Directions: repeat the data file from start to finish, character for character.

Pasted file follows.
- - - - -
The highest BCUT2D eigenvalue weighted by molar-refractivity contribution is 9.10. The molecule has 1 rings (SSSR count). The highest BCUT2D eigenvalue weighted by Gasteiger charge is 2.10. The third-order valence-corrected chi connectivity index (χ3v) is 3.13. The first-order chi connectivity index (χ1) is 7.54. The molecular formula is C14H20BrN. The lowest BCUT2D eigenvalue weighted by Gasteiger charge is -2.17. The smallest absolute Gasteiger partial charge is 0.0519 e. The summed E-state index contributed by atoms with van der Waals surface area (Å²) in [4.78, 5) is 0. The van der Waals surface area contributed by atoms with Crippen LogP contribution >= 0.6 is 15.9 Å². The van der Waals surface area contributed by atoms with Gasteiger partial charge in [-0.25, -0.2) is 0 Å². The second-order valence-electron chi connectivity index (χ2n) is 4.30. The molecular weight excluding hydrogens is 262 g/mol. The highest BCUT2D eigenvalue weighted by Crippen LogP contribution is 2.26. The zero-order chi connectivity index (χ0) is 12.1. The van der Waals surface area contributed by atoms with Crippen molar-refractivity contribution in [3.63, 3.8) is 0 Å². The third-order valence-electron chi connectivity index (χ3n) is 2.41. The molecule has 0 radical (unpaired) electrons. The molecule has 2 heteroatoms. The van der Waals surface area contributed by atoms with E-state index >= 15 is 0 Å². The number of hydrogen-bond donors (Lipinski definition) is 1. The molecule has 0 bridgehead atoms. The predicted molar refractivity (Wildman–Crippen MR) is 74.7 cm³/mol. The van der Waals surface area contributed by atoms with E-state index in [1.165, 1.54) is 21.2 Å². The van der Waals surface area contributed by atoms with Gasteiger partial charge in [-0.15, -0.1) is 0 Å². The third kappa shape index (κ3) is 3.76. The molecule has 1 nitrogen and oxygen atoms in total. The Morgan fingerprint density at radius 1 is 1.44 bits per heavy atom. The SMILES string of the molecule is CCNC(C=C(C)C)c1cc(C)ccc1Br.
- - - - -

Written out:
The highest BCUT2D eigenvalue weighted by molar-refractivity contribution is 9.10. The molecule has 1 rings (SSSR count). The highest BCUT2D eigenvalue weighted by Gasteiger charge is 2.10. The third-order valence-corrected chi connectivity index (χ3v) is 3.13. The first-order chi connectivity index (χ1) is 7.54. The molecular formula is C14H20BrN. The lowest BCUT2D eigenvalue weighted by Gasteiger charge is -2.17. The smallest absolute Gasteiger partial charge is 0.0519 e. The summed E-state index contributed by atoms with van der Waals surface area (Å²) in [4.78, 5) is 0. The van der Waals surface area contributed by atoms with Crippen LogP contribution >= 0.6 is 15.9 Å². The van der Waals surface area contributed by atoms with Gasteiger partial charge in [-0.25, -0.2) is 0 Å². The second-order valence-electron chi connectivity index (χ2n) is 4.30. The molecular weight excluding hydrogens is 262 g/mol. The highest BCUT2D eigenvalue weighted by Crippen LogP contribution is 2.26. The zero-order chi connectivity index (χ0) is 12.1. The van der Waals surface area contributed by atoms with Crippen molar-refractivity contribution in [3.63, 3.8) is 0 Å². The third-order valence-electron chi connectivity index (χ3n) is 2.41. The molecule has 0 radical (unpaired) electrons. The molecule has 2 heteroatoms. The van der Waals surface area contributed by atoms with E-state index >= 15 is 0 Å². The number of hydrogen-bond donors (Lipinski definition) is 1. The molecule has 0 bridgehead atoms. The predicted molar refractivity (Wildman–Crippen MR) is 74.7 cm³/mol. The van der Waals surface area contributed by atoms with E-state index in [1.165, 1.54) is 21.2 Å². The van der Waals surface area contributed by atoms with Gasteiger partial charge in [-0.15, -0.1) is 0 Å². The third kappa shape index (κ3) is 3.76. The molecule has 1 nitrogen and oxygen atoms in total. The Morgan fingerprint density at radius 1 is 1.44 bits per heavy atom. The SMILES string of the molecule is CCNC(C=C(C)C)c1cc(C)ccc1Br.